Biking just might be a better way to network than playing golf. (Photo: iStock)
“Biking is the new golf,” Jack Ezon, President of Ovation Vacations in New York, declared on a panel during Virtuoso Week.
So is it?
On any given day in Central Park, I see bikers whizzing by in tight shorts and helmets, circling the park’s loop. There’s even an acronym for the men: MAMILS, or middle-aged men in Lycra.
But the popularity of biking isn’t limited to a certain age group or gender. Bike tours all over the world are growing exponentially in popularity, and many more hotels are providing free bikes for their guests to use during their stay. Even river cruise lines like AmaWaterways are getting in on the biking mania.
It’s no secret that bikers often have a much more intimate, immersive experience. One of my best travel experiences was biking from Stratford-upon-Avon to London with the UK’s Carter Company. “A bike is a very flexible mode of transport. We call it the ‘art of slow travel,’ and we specialize in gentle cycling and laid-back itineraries,” says Iona Carter. “In the UK, biking is especially good because of the density of things to see. You don’t have to travel massive distances to see things.”
The market for golf trips isn’t disappearing, but biking might be taking a bigger piece of it. Here’s why.
1. It’s become mainstream
These days, biking is a common activity throughout America. (Photo: iStock)
The popularity of biking kicked off in the 1980’s. “It was a confluence of more money in the American market and an appetite for fitness,” says Norman Howe, President & CEO of Butterfield & Robinson. From this, the desire for biking in rural Europe took off. But it wasn’t until Lance Armstrong, the Tiger Woods of the biking world, kicked the concept of road biking into the mainstream in the 1990’s. “We saw a lingering boost from him, and yes, it cooled off a bit during the disgraced Lance years,” Howe says.
2. It’s more accessible and takes less time
Even with all the great women players and hobbyists, golf has traditionally been a men’s sport. But with biking, there’s more of an equal opportunity allure: men and women love it. It also takes less time. “There’s a shift to bonding on the back of a bike,” Howe says, “with guys dropping 5-10k on a performance bike, getting together with their buddies on a Saturday morning, and doing a century ride (100 miles). Golf is a much bigger commitment but a weekend ride is very appealing.”
3. Spin class fanaticism
Spin classes are a great way to train for road biking. (Photo: Getty Images)
The spin class isn’t new, but the sleek studios and sold-out classes filled with bouncing spin devotees are a recent phenomenon. “It’s tipped into the pop culture access and awareness,” Howe says. “It’s very intense and there’s an addiction that comes with it.” Classes also helps travelers prep for hilly rides in places like Spain, Tuscany, and Portugal.
4. It’s a better opportunity to network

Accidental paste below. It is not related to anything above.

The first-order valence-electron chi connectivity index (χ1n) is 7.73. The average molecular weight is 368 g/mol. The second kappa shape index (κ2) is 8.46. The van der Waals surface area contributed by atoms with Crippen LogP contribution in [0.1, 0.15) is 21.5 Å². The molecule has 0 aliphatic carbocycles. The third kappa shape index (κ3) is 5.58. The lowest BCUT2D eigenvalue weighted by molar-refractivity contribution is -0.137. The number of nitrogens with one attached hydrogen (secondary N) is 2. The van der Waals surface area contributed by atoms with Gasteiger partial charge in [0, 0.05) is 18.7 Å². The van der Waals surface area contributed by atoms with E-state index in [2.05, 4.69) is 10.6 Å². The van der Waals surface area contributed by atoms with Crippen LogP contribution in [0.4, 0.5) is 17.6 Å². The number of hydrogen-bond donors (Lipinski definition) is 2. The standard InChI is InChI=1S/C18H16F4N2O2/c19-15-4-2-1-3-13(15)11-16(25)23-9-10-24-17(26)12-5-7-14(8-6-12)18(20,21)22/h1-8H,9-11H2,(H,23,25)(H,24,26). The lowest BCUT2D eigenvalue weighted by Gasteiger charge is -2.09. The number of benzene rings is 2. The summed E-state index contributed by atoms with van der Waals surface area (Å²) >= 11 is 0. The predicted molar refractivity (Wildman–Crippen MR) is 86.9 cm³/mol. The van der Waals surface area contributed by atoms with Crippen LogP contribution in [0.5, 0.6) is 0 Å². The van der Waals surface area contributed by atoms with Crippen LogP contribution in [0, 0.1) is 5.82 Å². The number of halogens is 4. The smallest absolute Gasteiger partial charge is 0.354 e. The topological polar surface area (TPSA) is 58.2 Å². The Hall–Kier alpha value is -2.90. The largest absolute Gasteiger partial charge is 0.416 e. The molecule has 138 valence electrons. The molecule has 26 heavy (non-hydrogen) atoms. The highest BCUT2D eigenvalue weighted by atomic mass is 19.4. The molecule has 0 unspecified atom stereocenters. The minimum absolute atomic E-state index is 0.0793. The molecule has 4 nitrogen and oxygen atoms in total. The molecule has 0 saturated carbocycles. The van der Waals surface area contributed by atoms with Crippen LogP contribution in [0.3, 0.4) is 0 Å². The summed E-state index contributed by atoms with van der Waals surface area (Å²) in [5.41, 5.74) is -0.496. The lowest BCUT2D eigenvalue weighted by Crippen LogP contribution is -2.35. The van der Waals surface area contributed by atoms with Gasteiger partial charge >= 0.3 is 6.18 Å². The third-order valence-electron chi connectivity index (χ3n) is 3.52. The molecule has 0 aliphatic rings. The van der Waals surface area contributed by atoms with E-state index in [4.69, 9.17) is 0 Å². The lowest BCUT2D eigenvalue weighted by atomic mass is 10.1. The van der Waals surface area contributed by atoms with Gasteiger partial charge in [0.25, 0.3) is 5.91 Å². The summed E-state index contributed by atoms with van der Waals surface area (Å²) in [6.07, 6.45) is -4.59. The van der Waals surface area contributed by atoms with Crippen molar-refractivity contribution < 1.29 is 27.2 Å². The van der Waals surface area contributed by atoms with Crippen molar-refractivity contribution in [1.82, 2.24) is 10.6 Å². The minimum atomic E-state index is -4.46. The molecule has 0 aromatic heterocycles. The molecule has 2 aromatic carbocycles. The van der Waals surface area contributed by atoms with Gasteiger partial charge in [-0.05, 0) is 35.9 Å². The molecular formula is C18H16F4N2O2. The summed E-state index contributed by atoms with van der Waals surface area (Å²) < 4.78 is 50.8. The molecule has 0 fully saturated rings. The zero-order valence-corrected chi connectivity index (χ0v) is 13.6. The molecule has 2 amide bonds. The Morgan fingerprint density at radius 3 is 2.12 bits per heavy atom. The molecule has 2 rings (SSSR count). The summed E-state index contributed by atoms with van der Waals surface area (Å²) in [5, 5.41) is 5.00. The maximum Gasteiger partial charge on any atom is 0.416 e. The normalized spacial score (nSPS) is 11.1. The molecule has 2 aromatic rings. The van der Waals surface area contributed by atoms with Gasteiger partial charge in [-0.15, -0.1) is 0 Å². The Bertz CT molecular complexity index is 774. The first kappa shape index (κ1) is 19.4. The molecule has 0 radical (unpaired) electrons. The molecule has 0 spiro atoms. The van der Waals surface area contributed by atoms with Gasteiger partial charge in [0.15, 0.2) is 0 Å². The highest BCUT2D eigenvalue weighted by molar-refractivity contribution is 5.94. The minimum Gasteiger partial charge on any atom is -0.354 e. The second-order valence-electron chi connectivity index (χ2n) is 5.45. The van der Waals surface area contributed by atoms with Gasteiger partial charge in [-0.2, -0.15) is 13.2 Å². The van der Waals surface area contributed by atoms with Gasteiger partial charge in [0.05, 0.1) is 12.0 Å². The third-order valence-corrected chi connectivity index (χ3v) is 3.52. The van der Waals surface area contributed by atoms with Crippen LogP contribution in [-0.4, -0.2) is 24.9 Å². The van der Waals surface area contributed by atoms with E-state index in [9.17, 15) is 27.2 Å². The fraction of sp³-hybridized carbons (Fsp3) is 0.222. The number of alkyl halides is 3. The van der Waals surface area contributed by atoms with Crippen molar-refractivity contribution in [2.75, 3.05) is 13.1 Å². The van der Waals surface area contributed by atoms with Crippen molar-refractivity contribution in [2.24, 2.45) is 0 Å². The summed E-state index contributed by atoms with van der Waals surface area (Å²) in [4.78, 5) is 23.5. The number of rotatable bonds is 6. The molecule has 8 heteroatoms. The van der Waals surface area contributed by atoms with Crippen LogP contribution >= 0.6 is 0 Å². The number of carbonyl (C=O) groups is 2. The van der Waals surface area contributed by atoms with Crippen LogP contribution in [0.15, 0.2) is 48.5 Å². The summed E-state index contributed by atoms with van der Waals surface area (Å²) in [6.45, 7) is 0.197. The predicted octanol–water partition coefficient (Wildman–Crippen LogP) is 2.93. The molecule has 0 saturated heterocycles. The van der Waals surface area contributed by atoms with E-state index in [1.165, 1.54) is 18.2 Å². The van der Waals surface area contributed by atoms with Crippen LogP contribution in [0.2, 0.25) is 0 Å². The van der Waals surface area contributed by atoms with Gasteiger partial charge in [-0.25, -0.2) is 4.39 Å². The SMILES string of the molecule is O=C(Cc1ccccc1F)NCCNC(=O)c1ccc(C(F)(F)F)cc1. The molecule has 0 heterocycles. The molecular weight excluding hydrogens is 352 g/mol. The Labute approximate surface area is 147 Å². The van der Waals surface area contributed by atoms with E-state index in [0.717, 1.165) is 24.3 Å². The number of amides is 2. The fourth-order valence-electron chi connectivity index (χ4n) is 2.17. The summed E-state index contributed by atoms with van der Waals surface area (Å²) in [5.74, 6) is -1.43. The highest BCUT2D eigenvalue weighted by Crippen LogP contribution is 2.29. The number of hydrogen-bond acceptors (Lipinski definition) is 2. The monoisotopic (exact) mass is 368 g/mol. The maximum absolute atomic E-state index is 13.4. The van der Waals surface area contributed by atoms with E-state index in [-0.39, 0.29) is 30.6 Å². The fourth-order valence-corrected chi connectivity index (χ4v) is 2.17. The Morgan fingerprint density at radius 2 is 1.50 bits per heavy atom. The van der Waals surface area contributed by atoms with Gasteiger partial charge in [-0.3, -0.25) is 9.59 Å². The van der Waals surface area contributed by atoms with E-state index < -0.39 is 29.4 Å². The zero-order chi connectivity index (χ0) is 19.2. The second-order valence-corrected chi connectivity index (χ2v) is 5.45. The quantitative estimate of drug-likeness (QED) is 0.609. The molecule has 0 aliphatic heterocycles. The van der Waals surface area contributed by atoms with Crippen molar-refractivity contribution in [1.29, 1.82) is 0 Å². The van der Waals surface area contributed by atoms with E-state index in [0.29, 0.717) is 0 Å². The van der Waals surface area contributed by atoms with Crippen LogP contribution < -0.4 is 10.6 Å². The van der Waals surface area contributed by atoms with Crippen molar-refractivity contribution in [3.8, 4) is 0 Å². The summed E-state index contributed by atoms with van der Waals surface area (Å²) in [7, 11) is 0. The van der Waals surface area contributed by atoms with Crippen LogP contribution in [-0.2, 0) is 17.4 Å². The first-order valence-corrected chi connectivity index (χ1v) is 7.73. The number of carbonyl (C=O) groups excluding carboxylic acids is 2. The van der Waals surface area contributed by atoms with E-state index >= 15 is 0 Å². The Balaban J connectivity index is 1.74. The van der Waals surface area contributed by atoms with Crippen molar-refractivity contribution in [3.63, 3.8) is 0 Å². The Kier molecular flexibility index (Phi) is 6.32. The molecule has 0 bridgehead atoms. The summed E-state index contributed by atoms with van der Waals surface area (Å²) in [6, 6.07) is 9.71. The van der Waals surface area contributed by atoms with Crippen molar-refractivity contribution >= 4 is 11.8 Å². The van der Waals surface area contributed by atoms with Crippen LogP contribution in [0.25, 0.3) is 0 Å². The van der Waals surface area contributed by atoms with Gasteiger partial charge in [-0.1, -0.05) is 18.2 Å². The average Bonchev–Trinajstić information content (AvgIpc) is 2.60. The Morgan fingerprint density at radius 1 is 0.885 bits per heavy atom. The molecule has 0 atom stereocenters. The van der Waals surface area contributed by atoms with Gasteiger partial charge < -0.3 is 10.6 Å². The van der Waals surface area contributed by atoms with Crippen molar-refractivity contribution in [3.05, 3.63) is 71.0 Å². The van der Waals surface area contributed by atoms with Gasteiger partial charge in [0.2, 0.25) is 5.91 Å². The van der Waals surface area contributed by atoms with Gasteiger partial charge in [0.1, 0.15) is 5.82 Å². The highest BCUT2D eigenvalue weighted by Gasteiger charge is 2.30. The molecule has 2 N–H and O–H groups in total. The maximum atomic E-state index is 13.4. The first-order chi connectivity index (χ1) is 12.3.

With golf, you have a limited number of participants. On a group ride, you can “develop a community with 20-50 people on a ride,” says Natalie Cook, VP of BikeTours.com. “Often, that will end with drinks or dinner somewhere, a larger group networking opportunity.”
5. Being healthy is more important
But it’s a different kind of health-conscious. “We incorporate activity into our lifestyle rather than hitting the gym on a lunch break more than ever,” says Cook. Obviously, driving a golf cart doesn’t give the same calorie burn as a great bike ride.
Related: Best Cities on Earth for Biking
6. We love food more than ever
Our passion for food while traveling is only growing. If you bike, this is an easy justification for sitting down and truly enjoying a great meal with local wine, cheese, and dessert. “All of us love to eat well and drink well,” Howe says. “But when you feel like you’ve earned it, it’s different. You just don’t get that from golf.”
7. E-Biking is Exploding
Electronic bikes help to propel bikers up difficult hills. (Photo: iStock)
Riding on an e-bike, which gives you as much or as little support as you want by way of a battery, broadens the market for potential bikers. As Norman Howe explains, “No matter how good you are, it flattens Tuscany, and that’s a good thing. It also prolongs the longevity of travelers whose knees and hips gave out. And an e-bike takes away anxiety and fear that a biker can’t keep up or they’re going to hold people back.”
Interested in a biking experience? Try these great companies.
The Carter Company offers mostly self-guided, immersive tours, specializing in gentle cycling in the UK and Europe.
BikeTours.com has a network of over 150 local bike tour operators. They serve as advisors, helping you pick the right tour and company.
Butterfield & Robinson has been in business since 1966 and offers luxury tours all over the world, specializing in passion points like food and wine.
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